Snake’s Heads and Crowns of Leaves: Fritillaries

Three Snake's Head fritillary flowers.
This group shows the variations of colour in snake’s head fritillaries.

Snake’s head  fritillaries and crown imperial fritillaries are strange-sounding names for very unusual plants. For a photographer, the flowers make an enticing subject and I was lucky enough to be able to take some pictures of them in my friend Judy’s beautiful garden. (Thanks, Judy – I had a lovely time!)

The snake’s head fritillary (Fritillaria meleagris) gets its name from the shape of the unopened flower bud – long and pointy at the tip – a bit like a viper’s head. It has other folk-names, according to Richard Mabey’s ‘Flora Britannica’ (a fascinating book, worth dipping into if you happen to get the chance). These include crowcups, leper’s bells, sulky ladies, and frawcups (possibly derived from a place-name).

These fritillaries were recorded to be growing in gardens in the UK in 1578 but not recorded in the wild until 1736. Some say that this suggests they may not be native to the UK but, even so, they used to be seen in their thousands growing in damp meadows.  Sadly, as agriculture developed over time and land was drained and ‘improved’, they lost these habitats. There are still a few places where they can be found growing wild and, thankfully, they’re popular with gardeners, so they are still able to create a magical sight every spring.

Close-up of Fritillaria meleagris flower.
The markings on this fritillary look as if someone painted them on!

The tiny chequered markings on the snake’s head flowers are irresistible. They make me want to get as close as I can to photograph the flower, in an attempt to show how much they look as if they’ve been carefully painted on by hand. The graceful shape of the flower, with those almost umbrella-like ribs at the top adds to the attraction. (Doesn’t it look just as if the petals are fabric, stretching over the ribs that are holding it in shape? Umbrellas for the ‘wee folk’!) The way the bell of the flower hangs from its curving stem, with one or two long and slender leaves soaring up from it, completes a very elegant flower.

Yellow 'Crown Imperial' flowers. (Fritillaria imperialis.)
The crown imperial has an extraordinary top-knot of leaves!

The crown imperial fritillary is very different from its serpent-like sister. A dramatically long stem holds the bold cluster of flowers up high. Instead of the one or two leaves rising above the flowers, there is a generous top-knot of leaves, giving a very distinctive appearance. This ‘crown’ of arching leaves is said to have given the plant its name, due to its resemblance to the shape of an imperial crown. However, a competing claim suggests that the name derives from the plant having been grown in the Imperial Botanic Garden in Vienna after the plant was brought there from Persia in 1576.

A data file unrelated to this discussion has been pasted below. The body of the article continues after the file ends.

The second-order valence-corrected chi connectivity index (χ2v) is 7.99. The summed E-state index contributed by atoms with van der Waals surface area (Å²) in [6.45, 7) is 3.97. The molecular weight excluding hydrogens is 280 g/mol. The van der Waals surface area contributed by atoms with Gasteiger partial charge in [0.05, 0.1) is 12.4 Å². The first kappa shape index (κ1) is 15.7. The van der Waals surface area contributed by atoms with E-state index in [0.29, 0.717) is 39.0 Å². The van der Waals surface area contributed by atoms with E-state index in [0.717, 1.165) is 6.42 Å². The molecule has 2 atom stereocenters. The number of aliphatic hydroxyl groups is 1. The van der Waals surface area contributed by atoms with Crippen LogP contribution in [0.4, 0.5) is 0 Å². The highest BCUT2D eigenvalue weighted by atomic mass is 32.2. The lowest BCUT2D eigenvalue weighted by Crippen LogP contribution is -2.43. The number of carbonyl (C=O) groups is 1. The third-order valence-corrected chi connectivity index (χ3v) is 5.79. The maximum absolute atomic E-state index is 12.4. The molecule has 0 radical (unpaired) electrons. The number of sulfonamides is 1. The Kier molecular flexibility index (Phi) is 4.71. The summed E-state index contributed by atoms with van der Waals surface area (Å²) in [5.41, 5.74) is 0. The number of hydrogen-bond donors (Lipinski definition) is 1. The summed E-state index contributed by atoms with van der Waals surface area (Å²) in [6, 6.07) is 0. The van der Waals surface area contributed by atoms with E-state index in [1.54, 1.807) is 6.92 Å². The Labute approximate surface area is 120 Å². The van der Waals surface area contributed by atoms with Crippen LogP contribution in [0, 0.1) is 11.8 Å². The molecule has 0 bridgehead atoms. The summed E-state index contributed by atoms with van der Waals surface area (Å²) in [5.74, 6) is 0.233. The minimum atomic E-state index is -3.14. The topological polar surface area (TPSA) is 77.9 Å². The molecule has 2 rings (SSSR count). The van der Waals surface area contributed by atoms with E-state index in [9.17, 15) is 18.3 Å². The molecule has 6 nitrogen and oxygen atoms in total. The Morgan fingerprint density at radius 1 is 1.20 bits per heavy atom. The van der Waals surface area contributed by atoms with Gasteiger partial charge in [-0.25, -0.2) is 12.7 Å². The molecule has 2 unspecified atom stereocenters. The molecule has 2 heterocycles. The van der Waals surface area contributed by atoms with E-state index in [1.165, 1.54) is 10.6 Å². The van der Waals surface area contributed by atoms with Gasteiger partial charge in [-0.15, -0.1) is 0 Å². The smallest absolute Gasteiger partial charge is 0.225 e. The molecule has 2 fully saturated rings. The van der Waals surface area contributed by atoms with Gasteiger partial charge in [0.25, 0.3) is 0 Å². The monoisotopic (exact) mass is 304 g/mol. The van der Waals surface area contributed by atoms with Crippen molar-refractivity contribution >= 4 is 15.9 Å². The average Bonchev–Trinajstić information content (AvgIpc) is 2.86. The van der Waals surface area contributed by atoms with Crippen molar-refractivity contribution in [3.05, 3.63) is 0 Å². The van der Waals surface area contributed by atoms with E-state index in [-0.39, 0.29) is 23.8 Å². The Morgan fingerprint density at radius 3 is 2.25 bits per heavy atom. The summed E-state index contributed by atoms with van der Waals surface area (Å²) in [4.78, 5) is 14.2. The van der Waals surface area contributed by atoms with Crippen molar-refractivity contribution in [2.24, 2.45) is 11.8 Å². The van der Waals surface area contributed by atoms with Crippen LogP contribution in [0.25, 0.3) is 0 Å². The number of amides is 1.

Like the snake’s head fritillary, I wanted to be able to get close enough to the flower of the orange crown imperial to show the markings on its petals. (The veins on the petals of the yellow version are barely visible by comparison.) These darker veins create a strong pattern of lines that make the flower even more pleasing to photograph. These flowers are such star performers when you come to take their photograph, that I think I will need to try growing some fritillaries in my own garden.

Orange 'Crown Imperial' fritillaries. (Fritillaria imperialis.)
The prominent veins of these orange crown imperial flowers make them all the more striking.

 

 

 

 

18 thoughts on “Snake’s Heads and Crowns of Leaves: Fritillaries

    1. Thank you, Syd! I like that name too! Sulky ladies could come from them hanging their heads and maybe from the sombre purple – but that is just a guess! 🙂

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    1. I tried to grow the snake’s head fritillaries in my first garden, but I think the soil was too dry and they didn’t do very well. I’ll have to try again here…

      Liked by 1 person

      1. Glad you liked them, Jill. They do look wonderful, especially growing ‘naturally’ through grass – must try them in my own garden!

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    1. Thank you Laurel! They’re lovely little flowers – just wish I had some growing in my own garden. (Will have to do something about that!) I’m very glad you enjoyed them! 🙂

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  1. Much of our back “lawn” (infested with buttercup) is probably “damp meadow” judging by how well the buttercup is doing. Makes me think we should be trying fritillaries. We’ve seen the crown and snake’s head frits growing at Maple Glen and at Gore Public Gardens – they look so wonderful! Thanks for making me think of it 🙂

    Liked by 1 person

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